Terminology & Acronyms
Summary: Here you'll find a quick reference guide to common auto detailing terminology and acronyms.
A collection of commonly used terms, acronyms, and phrases, along with their definitions.
|Using masking tape, a panel is divided in two, with one side corrected and the other not, used to highlight the before and after of, typically, polishing.
|Generally speaking, anything that can scratch the surface, such as sandpaper, dirt etc. Often used to describe a product that’s designed to do this, such as a polishing compound.
|Anything lower than 7 on the pH scale. The most common example is acidic wheel cleaner.
|Work a product into the surface mechanically. Examples include a contact wash of exterior paintwork, working wheel cleaner in with a brush etc.
|A polish that includes a sealant. The idea is that you can polish and protect the paint, all in one product.
|Alcantara (Synthetic Suede)
|Alcantara is a brand name for a synthetic, microfiber fabric that mimics the appearance and feel of suede leather, whilst easier to maintain and more durable (although special care should still be taken). Also known as: Micro-suede, Ultrasuede, Dinamica.
|Anything higher than 7 on the pH scale. Alkaline products are sometimes incorrectly referred to as “caustic”, and whilst this can be true, is not always the case, see definition of “caustic”.
|APC (All Purpose Cleaner)
|As the name suggests, a cleaner designed for all purposes. Not all APCs are created equal though, and despite the name, may NOT be suitable for all purposes.
|A plate that holds the pad on to a polisher. One side is bolted to the machine, the other is coated with Velcro to grip the pad. Depending on the machine, these can be changed out for different sizes, designs etc.
|A non-SI unit of pressure, defined as 100,000 Pascal (100 kPa). See Pascal, PSI.
|When water is applied to a hydrophobic surface, it can “bead”, meaning the water forms very small droplets that don’t want to “wet” the paint. This is often desirable, as it means water will very freely run off the paint, preventing it from leaving dirt and minerals behind, as well as making drying the car easier.
|If something is biodegradable, it can be broken down by natural processes, such as bacteria. Not all biodegradable products are equal though, as some require specific temperatures and bacteria; meaning they must be industrially processed to be truly biodegradable.
|A very fine dust comprised of iron from the rotor and materials from the brake pads. Not only is it visually unappealing, leaving it on the wheel’s surface can lead to premature corrosion.
|Buff off/buffing off refers to the action or removing leftover product, following an application of wax/sealant or after polishing.
|A somewhat outdated term that generally refers to a machine used for polishing or applying wax to a vehicle’s paintwork.
|Referring to polishing; the act of polishing too aggressively and “burning through” the clearcoat, down to the lower layers: paint, basecoat or even the bare metal. Avoid this by measuring the paint thickness and DOING A TEST SPOT.
|A wax of the leaves of the palm “Copernicia prunifera”, native to Brazil. It’s a hard, durable wax that was* prized in car waxes due to how long it would last, whilst still giving great gloss and depth. *Waxes are generally considered obsolete now, as synthetic sealants outperform them in almost every aspect. Most people are unable to tell the difference between a waxed car, and a synthetically sealed car.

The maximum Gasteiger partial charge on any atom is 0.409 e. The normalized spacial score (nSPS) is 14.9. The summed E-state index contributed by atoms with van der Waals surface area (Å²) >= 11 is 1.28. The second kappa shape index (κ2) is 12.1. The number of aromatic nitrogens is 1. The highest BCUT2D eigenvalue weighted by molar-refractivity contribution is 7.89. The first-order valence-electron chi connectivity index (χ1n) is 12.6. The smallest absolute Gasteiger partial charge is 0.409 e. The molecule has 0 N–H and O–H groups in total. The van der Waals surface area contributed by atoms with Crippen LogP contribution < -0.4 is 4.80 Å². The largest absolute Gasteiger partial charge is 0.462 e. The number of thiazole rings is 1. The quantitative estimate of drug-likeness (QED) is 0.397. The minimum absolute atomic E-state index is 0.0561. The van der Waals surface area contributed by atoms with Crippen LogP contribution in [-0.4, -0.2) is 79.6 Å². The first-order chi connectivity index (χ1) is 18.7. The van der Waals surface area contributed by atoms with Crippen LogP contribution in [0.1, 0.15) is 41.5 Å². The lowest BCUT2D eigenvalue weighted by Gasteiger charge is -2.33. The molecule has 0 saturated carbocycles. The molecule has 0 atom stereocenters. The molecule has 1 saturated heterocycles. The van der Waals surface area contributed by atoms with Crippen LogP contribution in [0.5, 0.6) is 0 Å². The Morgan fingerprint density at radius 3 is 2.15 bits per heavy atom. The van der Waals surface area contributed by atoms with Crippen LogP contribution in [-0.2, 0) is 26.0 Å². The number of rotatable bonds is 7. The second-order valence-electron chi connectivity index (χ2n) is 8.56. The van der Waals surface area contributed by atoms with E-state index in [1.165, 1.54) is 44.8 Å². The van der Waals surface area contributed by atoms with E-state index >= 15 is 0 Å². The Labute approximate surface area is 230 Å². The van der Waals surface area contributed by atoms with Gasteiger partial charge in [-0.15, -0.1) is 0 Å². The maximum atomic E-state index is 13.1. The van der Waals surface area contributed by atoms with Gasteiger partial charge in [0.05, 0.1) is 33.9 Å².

|Often used as a marketing buzzword, refers to products that contain SiO2. Also known as Quartz, Silica, Glass. Many products are sold with this buzzword, due to the popularity of true Ceramic Coatings, however they will typically not provide anywhere near the same level of protection and durability that a true coating will.
|A very durable and long-lasting paint sealant, typically applied professionally, however there are more and more “prosumer” grade coatings being released each year, designed to be applied at home, some are even able to be applied outdoors, whereas some professional coatings must be applied indoors and can require specialist training and equipment.
|A generic term often used to describe cleaning products.
|Clay (Bar, Towel, Mitt)
|Clay is a product, similar in appearance and feel to a hard plasticine, that is used to remove embedded contaminants from paint, which cannot be removed via regular contact washing.
|The clear, top-most layer of modern* automotive paint. Also known simply as “clear”, “topcoat”, “lacquer”. *Older paint didn’t have a clear coat layer (see “Single Stage”).
|An aggressive polish, used for correcting deep paint defects. See also: Polish, Defect, Finishing.
|A concentrated chemical is one that can be diluted with water. Some can be used in their concentrated form (aka “neat”) for heavier duty work, but this isn’t always the case. Concentrated products are usually better value and take up less shelf space.
|Allowing a product to cure means leaving it for a period of time, during which it will harden and/or adhere to the surface. This length of time is referred to as the “cure time”, during which it is “curing”.
|“Cut” refers to the abrasiveness of a polish. A heavy (or high) cut polish would remove deep defects, whereas a low-cut polish would be used for the final stages to improve the finish and therefore gloss of the paintwork.
|DA (Dual Action Polisher)
|A type of polisher that rotates the pad around its central axis, whilst simultaneously rotating that axis. This results in a movement that somewhat resembles a spirograph. This type of polisher is much safer for rookies to use, as you’re less likely to “burn through” the paint than you are with a rotary polisher.